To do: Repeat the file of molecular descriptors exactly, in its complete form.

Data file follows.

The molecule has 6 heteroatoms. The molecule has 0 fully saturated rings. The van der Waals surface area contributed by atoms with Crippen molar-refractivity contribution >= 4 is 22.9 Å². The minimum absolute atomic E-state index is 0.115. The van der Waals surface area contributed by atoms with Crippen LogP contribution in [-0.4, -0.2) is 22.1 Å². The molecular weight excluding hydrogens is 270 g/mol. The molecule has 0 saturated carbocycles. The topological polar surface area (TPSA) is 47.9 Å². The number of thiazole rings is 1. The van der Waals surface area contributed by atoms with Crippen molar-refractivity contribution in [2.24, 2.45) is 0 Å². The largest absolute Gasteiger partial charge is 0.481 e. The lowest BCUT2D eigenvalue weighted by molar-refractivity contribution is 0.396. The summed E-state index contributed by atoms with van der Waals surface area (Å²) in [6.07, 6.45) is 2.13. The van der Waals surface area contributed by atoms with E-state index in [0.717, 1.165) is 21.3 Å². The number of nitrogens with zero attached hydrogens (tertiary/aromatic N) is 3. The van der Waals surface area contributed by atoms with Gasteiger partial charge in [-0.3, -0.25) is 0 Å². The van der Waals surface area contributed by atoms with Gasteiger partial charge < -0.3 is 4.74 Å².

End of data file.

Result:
The molecule has 6 heteroatoms. The molecule has 0 fully saturated rings. The van der Waals surface area contributed by atoms with Crippen molar-refractivity contribution >= 4 is 22.9 Å². The minimum absolute atomic E-state index is 0.115. The van der Waals surface area contributed by atoms with Crippen LogP contribution in [-0.4, -0.2) is 22.1 Å². The molecular weight excluding hydrogens is 270 g/mol. The molecule has 0 saturated carbocycles. The topological polar surface area (TPSA) is 47.9 Å². The number of thiazole rings is 1. The van der Waals surface area contributed by atoms with Crippen molar-refractivity contribution in [2.24, 2.45) is 0 Å². The largest absolute Gasteiger partial charge is 0.481 e. The lowest BCUT2D eigenvalue weighted by molar-refractivity contribution is 0.396. The summed E-state index contributed by atoms with van der Waals surface area (Å²) in [6.07, 6.45) is 2.13. The van der Waals surface area contributed by atoms with E-state index in [0.717, 1.165) is 21.3 Å². The number of nitrogens with zero attached hydrogens (tertiary/aromatic N) is 3. The van der Waals surface area contributed by atoms with Gasteiger partial charge in [-0.3, -0.25) is 0 Å². The van der Waals surface area contributed by atoms with Gasteiger partial charge < -0.3 is 4.74 Å².